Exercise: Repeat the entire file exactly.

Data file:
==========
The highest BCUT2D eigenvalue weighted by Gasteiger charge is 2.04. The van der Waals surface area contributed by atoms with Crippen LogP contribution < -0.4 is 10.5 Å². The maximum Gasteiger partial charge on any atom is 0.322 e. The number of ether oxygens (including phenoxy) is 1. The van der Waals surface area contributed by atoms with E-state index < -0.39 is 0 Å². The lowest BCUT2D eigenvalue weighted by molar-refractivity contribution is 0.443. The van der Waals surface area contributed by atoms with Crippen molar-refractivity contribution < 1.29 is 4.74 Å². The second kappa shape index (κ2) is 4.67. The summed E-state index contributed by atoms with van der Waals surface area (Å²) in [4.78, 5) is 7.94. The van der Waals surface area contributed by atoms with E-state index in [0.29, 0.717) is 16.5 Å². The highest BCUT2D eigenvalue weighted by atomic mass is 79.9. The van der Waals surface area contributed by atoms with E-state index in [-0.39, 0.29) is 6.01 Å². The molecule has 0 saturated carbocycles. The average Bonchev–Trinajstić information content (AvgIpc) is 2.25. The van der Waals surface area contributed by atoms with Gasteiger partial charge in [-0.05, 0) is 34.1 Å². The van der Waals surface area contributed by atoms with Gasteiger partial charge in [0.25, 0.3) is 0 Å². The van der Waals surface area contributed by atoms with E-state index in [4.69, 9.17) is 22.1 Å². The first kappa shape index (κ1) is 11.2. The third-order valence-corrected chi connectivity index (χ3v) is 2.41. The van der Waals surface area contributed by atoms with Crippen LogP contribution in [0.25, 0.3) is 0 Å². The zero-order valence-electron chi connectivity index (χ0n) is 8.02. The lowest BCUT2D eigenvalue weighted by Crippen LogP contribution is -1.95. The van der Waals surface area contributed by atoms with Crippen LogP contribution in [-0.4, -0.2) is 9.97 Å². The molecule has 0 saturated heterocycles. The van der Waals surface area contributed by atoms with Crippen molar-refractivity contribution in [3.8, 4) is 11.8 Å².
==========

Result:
The highest BCUT2D eigenvalue weighted by Gasteiger charge is 2.04. The van der Waals surface area contributed by atoms with Crippen LogP contribution < -0.4 is 10.5 Å². The maximum Gasteiger partial charge on any atom is 0.322 e. The number of ether oxygens (including phenoxy) is 1. The van der Waals surface area contributed by atoms with E-state index < -0.39 is 0 Å². The lowest BCUT2D eigenvalue weighted by molar-refractivity contribution is 0.443. The van der Waals surface area contributed by atoms with Crippen molar-refractivity contribution < 1.29 is 4.74 Å². The second kappa shape index (κ2) is 4.67. The summed E-state index contributed by atoms with van der Waals surface area (Å²) in [4.78, 5) is 7.94. The van der Waals surface area contributed by atoms with E-state index in [0.29, 0.717) is 16.5 Å². The highest BCUT2D eigenvalue weighted by atomic mass is 79.9. The van der Waals surface area contributed by atoms with E-state index in [-0.39, 0.29) is 6.01 Å². The molecule has 0 saturated carbocycles. The average Bonchev–Trinajstić information content (AvgIpc) is 2.25. The van der Waals surface area contributed by atoms with Gasteiger partial charge in [-0.05, 0) is 34.1 Å². The van der Waals surface area contributed by atoms with Gasteiger partial charge in [0.25, 0.3) is 0 Å². The van der Waals surface area contributed by atoms with E-state index in [4.69, 9.17) is 22.1 Å². The first kappa shape index (κ1) is 11.2. The third-order valence-corrected chi connectivity index (χ3v) is 2.41. The van der Waals surface area contributed by atoms with Crippen LogP contribution in [0.25, 0.3) is 0 Å². The zero-order valence-electron chi connectivity index (χ0n) is 8.02. The lowest BCUT2D eigenvalue weighted by Crippen LogP contribution is -1.95. The van der Waals surface area contributed by atoms with Crippen LogP contribution in [-0.4, -0.2) is 9.97 Å². The molecule has 0 saturated heterocycles. The van der Waals surface area contributed by atoms with Crippen molar-refractivity contribution in [3.8, 4) is 11.8 Å².